It's also very difficult to judge the quality of things like noise patterns by looking at their graphs. Originally, they had .pdf files online for cameras tested that allowed you to see the patches they were measuring to get a better idea of how cameras compared. But, AFAIK, they don't let you see that anymore. Instead, you're stuck looking at numbers and graphs to try and tell how image quality compares (which IMO, by themselves, can be very misleading).

peripatetic Feb 13, 2010 7:15 AM

Quote:

For example, if you look at Sensor numbers, Signal to Noise Ratio comparisons and more between the Nikon D300 and D90, you'd assume that the D90 has much better image quality.
Then you really need to read the charts and the site info on interpretation again, because that is absolutely not what they suggest IMO; it suggests that the sensor performance is almost identical.


Quote:

It's also very difficult to judge the quality of things like noise patterns by looking at their graphs. Originally, they had .pdf files online for cameras tested that allowed you to see the patches they were measuring to get a better idea of how cameras compared. But, AFAIK, they don't let you see that anymore. Instead, you're stuck looking at numbers and graphs to try and tell how image quality compares (which IMO, by themselves, can be very misleading).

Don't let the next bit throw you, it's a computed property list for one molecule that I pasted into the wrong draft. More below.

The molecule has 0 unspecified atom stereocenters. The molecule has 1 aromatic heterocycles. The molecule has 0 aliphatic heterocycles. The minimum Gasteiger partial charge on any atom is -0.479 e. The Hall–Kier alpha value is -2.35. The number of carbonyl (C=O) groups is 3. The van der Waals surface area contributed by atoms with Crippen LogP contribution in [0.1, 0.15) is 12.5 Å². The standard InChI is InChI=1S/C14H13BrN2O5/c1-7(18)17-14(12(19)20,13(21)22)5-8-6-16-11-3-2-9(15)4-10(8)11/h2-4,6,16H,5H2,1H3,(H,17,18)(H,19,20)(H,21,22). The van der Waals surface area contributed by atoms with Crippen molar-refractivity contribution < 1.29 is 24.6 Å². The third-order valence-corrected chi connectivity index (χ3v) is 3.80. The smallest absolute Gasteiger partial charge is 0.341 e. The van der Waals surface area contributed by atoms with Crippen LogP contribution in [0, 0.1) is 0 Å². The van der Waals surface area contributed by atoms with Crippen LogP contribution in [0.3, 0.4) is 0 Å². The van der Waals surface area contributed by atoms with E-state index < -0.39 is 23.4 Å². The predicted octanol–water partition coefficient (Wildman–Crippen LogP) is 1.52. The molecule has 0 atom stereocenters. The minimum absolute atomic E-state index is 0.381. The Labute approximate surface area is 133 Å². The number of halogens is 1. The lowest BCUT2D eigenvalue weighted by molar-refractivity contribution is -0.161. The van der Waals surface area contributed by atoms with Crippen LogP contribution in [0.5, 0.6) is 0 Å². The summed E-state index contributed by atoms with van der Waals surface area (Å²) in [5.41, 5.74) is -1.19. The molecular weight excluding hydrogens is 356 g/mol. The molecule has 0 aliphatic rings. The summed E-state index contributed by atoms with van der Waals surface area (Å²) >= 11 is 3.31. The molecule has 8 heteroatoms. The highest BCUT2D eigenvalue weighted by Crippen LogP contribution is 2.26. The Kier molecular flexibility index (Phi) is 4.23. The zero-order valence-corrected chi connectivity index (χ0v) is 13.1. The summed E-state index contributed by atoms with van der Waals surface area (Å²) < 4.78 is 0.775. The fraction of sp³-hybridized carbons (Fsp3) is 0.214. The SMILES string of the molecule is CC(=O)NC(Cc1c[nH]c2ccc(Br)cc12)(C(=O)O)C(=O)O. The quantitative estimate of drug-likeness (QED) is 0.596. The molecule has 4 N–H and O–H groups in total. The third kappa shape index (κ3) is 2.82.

The image is integrated in the page now. Hover your mouse over the slider bars at the right of the graph and it shows the underlying image used to make the measurements.

I believe it is always sensible to normalise for the Print view because this gives the best comparison unless you are going to be printing at substantially higher resolutions than one of the two cameras allows.

http://dxomark.com/index.php/eng/Image-Quality-Database/Compare-cameras/%28appareil1%29/294|0/%28appareil2%29/295|0/%28onglet%29/0/%28brand%29/Nikon/%28brand2%29/Nikon

Comparing the D90 to the D300 shows about a half stop advantage to the D90 overall, but the differences are very small and chiefly in DR and color and tone sensitivity in low-light conditions.

Quote:

But, if you look at the photos, you may come to a totally different conclusion.